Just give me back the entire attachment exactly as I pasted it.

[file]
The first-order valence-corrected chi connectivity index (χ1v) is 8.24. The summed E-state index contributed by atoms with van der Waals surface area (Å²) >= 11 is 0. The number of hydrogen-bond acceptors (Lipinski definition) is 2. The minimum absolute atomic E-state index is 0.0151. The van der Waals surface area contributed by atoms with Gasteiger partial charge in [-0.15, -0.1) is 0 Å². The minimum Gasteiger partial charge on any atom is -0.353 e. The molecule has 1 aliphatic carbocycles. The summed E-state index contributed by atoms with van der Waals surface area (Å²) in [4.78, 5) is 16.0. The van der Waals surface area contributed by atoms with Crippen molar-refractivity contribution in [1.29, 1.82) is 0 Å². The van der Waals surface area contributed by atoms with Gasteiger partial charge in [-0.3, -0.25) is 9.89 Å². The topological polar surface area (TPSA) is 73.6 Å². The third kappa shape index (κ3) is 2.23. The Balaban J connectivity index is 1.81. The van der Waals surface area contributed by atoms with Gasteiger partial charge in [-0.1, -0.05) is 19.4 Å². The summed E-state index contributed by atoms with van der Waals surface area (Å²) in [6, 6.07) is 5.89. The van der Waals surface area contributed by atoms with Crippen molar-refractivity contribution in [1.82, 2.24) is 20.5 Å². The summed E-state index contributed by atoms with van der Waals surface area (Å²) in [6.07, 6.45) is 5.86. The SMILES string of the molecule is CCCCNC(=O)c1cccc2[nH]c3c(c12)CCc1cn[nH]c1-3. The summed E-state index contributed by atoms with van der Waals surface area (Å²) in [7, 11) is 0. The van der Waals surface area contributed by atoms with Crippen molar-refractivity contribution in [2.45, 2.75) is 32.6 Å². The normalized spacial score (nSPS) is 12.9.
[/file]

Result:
The first-order valence-corrected chi connectivity index (χ1v) is 8.24. The summed E-state index contributed by atoms with van der Waals surface area (Å²) >= 11 is 0. The number of hydrogen-bond acceptors (Lipinski definition) is 2. The minimum absolute atomic E-state index is 0.0151. The van der Waals surface area contributed by atoms with Gasteiger partial charge in [-0.15, -0.1) is 0 Å². The minimum Gasteiger partial charge on any atom is -0.353 e. The molecule has 1 aliphatic carbocycles. The summed E-state index contributed by atoms with van der Waals surface area (Å²) in [4.78, 5) is 16.0. The van der Waals surface area contributed by atoms with Crippen molar-refractivity contribution in [1.29, 1.82) is 0 Å². The van der Waals surface area contributed by atoms with Gasteiger partial charge in [-0.3, -0.25) is 9.89 Å². The topological polar surface area (TPSA) is 73.6 Å². The third kappa shape index (κ3) is 2.23. The Balaban J connectivity index is 1.81. The van der Waals surface area contributed by atoms with Gasteiger partial charge in [-0.1, -0.05) is 19.4 Å². The summed E-state index contributed by atoms with van der Waals surface area (Å²) in [6, 6.07) is 5.89. The van der Waals surface area contributed by atoms with Crippen molar-refractivity contribution in [1.82, 2.24) is 20.5 Å². The summed E-state index contributed by atoms with van der Waals surface area (Å²) in [6.07, 6.45) is 5.86. The SMILES string of the molecule is CCCCNC(=O)c1cccc2[nH]c3c(c12)CCc1cn[nH]c1-3. The summed E-state index contributed by atoms with van der Waals surface area (Å²) in [7, 11) is 0. The van der Waals surface area contributed by atoms with Crippen molar-refractivity contribution in [2.45, 2.75) is 32.6 Å². The normalized spacial score (nSPS) is 12.9.